Health as Buddhist Practice

Subject Overview

In this subject, you will explore the meaning of health and illness and how different traditions – especially the Greek-origin European ‘science’ tradition, Indian-origin Buddhist understandings, and traditional Chinese medical approaches – conceive of and act on mind-body health and ill health.

The subject content will include the philosophy, history and political economy of health practices as they have developed within different cultural and environmental contexts. You will be introduced to a range of different medical approaches including indigenous Australian, Ayurveda and traditional Chinese as well as examining the reality of mainstream science-based medicine as it exists in Western societies.

You will be taught a range of practices that are said to influence health. You will be asked to adopt and critically examine the impact of one practice on your own health. How does your own experience compare to the reported expected outcomes and evidence base for this practice? What does the practice tell us about the ideas that are the implicit underpinnings of such a practice?

It is hoped that the mix of theoretical input and student experiences will allow us to explore health and illness in depth and in new ways.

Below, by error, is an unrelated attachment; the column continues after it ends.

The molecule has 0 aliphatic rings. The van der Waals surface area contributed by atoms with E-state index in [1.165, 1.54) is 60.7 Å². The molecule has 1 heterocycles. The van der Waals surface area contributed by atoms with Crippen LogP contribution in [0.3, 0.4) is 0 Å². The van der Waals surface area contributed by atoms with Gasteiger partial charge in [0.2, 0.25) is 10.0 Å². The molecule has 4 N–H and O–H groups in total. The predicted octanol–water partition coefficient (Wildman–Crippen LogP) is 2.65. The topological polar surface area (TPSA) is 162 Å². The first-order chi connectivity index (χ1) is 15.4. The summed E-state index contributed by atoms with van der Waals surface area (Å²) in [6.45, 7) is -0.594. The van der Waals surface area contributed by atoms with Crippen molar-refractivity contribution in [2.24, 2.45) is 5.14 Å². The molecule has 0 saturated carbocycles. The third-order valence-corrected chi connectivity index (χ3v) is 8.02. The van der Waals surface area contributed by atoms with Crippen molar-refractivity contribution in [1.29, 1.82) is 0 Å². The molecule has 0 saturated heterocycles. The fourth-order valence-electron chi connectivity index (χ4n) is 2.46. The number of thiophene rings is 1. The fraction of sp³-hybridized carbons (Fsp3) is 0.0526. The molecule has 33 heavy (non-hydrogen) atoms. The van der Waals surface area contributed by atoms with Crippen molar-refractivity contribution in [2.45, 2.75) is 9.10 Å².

Learning Outcomes

  • Demonstrate a critical understanding of the concepts, beliefs and world-views underlying mainstream, indigenous and Asian healthcare practices
  • Identify Buddhist approaches to both health and disease
  • Critically analyse fundamental issues involved in health, illness and healing practices
  • Understand and situate the health practices within a Buddhist framework as well as within biomedicine and traditional medicines
  • Critically evaluate and reflect on the historical construction of health practices, including what is considered healthy, how illness is conceived and the ways in which healing is said to be achieved
  • Develop an ability to recognise and evaluate what is chosen as evidence in evidence-based medicine
  • Experience and reflect on the application of specific health practices and their impact on wellbeing.

Subject Structure

This subject runs for five weeks, with the following structure:

Week 1: Pre-reading of prescribed texts
Week 2: Digital Intensive Classroom (5 days x 8 hrs/day)
Weeks 3 – 5: Submission of assessments online




Nan Tien Institute (NTI) is a private, not for profit, government accredited higher education provider offering studies in the areas of Buddhist studies, health and wellbeing, within an environment that incorporates contemplative education.

NTI offers postgraduate programs in Applied Buddhist Studies, Health and Social Wellbeing, Humanistic Buddhism, and Mental Health as well as customised Continuing Professional Development (CPD) programs and special interest subjects across the areas of meditation, mindfulness and health.